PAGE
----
created Sept 26, 2008, updated December 2008
This is one of William Wynne's front bearings installed on the front of the case. Although I'm sure I could've handled the installation to the case, William and Mark at Falcon wanted to make sure that it was installed correctly and knew what the clearances were, so testing would yield results that were truly informative. This setup incorporates a thrust bearing at the front of the engine, and uses a "regular" bearing in the other end of the engine that was formerly the thrust bearing.
I consider myself lucky to have new cylinders and pistons for this engine. The last incarnation of the 3100cc Phoenix engine used the same scored cylinders and pistons that were in my original 3100cc engine. These are fresh out of the oven, after cooking at 400 degrees to cure the paint, which is Dupli-Color High Heat Ceramic (DH1602).
I'm also using a "new" pair of heads, this time 110 hp heads that were done by Bob Sutcliffe years ago. One modification I always make is to mill off the carb mounts and install studs that are screwed in from below, which lowers the height of the intake manifolds. The manifolds are the high point of my engine...and the pilot's side actually touches the cowling. Here's one way to tie the head down while hacking off the carb boss with a reciprocating saw. Then I milled the flange flat in a couple of minutes.
Next was to mill off the carburetor bosses to lower the installed height of the intake manifold. 3100cc heads are different anyway due to being bored out for 94mm VW cylinders, so this milling operation didn't exactly contribute to the uniqueness of the heads, and at least bolting the intake pipes on gives me some interchangeability between sides.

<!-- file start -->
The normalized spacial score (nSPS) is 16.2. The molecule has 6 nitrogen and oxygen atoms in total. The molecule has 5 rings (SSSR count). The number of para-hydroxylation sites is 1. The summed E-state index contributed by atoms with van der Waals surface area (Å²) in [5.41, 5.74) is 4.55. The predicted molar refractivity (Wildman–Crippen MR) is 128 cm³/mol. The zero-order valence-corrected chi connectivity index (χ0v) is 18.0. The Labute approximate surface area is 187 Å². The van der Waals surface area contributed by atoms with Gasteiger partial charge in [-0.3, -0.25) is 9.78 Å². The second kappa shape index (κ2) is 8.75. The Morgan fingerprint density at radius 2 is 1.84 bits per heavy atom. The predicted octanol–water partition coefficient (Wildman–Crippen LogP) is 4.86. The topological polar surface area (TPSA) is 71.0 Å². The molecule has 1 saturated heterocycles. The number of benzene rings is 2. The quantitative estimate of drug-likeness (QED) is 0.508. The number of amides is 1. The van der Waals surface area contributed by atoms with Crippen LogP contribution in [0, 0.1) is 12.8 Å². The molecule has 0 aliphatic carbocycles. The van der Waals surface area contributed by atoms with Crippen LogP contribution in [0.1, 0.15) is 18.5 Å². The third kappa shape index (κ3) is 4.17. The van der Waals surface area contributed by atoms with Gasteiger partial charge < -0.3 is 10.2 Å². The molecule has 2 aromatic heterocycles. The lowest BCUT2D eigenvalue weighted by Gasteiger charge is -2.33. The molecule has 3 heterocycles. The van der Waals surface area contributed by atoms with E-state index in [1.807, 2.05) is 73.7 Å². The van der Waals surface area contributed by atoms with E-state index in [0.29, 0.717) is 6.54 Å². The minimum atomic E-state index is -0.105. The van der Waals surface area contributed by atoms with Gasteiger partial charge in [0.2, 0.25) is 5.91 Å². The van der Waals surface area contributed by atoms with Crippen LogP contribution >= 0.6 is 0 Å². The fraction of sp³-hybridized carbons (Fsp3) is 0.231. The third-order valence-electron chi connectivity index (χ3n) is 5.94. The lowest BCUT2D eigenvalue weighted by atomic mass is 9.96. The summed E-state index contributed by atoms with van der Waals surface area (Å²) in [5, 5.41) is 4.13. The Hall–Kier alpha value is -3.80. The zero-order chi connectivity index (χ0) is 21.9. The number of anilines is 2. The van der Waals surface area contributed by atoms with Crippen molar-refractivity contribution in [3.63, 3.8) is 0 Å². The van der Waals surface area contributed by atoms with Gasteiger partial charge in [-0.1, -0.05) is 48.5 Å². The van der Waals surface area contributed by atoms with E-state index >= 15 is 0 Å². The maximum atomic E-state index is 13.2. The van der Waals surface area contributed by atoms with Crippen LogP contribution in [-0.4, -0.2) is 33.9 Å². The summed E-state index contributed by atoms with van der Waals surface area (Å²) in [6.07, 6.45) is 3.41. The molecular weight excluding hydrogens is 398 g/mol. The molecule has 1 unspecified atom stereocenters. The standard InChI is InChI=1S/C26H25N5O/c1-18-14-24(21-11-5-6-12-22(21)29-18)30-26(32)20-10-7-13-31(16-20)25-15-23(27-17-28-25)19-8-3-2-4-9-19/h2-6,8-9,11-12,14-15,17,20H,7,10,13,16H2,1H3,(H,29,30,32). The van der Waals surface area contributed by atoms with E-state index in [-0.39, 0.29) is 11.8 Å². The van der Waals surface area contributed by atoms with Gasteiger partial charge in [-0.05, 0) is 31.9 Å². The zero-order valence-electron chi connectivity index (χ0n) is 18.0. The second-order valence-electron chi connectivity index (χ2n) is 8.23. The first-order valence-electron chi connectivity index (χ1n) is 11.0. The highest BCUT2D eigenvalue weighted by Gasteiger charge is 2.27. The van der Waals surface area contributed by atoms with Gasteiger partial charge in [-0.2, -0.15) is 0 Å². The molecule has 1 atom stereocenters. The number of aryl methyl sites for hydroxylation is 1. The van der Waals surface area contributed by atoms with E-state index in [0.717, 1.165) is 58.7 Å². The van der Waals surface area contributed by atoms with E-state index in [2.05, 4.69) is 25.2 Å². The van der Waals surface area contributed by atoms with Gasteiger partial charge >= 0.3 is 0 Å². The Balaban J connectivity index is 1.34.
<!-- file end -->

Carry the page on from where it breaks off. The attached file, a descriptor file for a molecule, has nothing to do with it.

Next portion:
I printed out templates for the stud hole locations on my laser printer with transparancy plastic.
The holes were threaded on the mill.
These are 1" long 5/16-18 set screws with a nut welded to one end. In retrospect, I should've used washers, because I'd have had a lot less grinding to do to get them thinned down.
The end result is a connection that works well, and is versatile in that I can easily modify the intake setup, and clean inside the manifold log after a valve job.
This is one of several bosses on the oil housing that needed to be cleaned up. If I hadn't milled them flat again, this almost certainly would have been a big oil leaker.
I now have a scale that measures in terms of 1/10 gram, so I balanced opposing piston/ring/rod sets to within .1 grams of each other. The result was the smoothest engine I've ever built.
These heads needed a lot of deflashing between the fins. There were several places where the entire passage was blocked by flashing. The file handle shown is an R8 mill collet and a drill chuck, for lack of anything better on hand.
A 6" long 1/8" drill bit is a good start, and then a thin flat file will open up the holes nicely.
I used an old engine case as a fixture to knock the pistons into the cylinders. I think I got this idea at one of William's Corvair Colleges. I use a regular ring compressor, and here I tap the edges of the compressor into good contact with the top of the cylinder, then tighten the compressor up as tight as I can get it and give the piston one good whack with the handle end. If it doesn't go right in I'll check it, but I've never broken a ring this way. I lube the pistons with a shot of WD-40 when I put the ring compressor around it, but that's all I do for them.
These heads use steel exhaust stacks with bolt-on flanges. They are perfectly flat and inline with each other, since they were surfaced after installation on the mill.
Since I'm using a high volume oil pump to ensure the happiness of the front bearing, I opened up the passageways to and from the pump.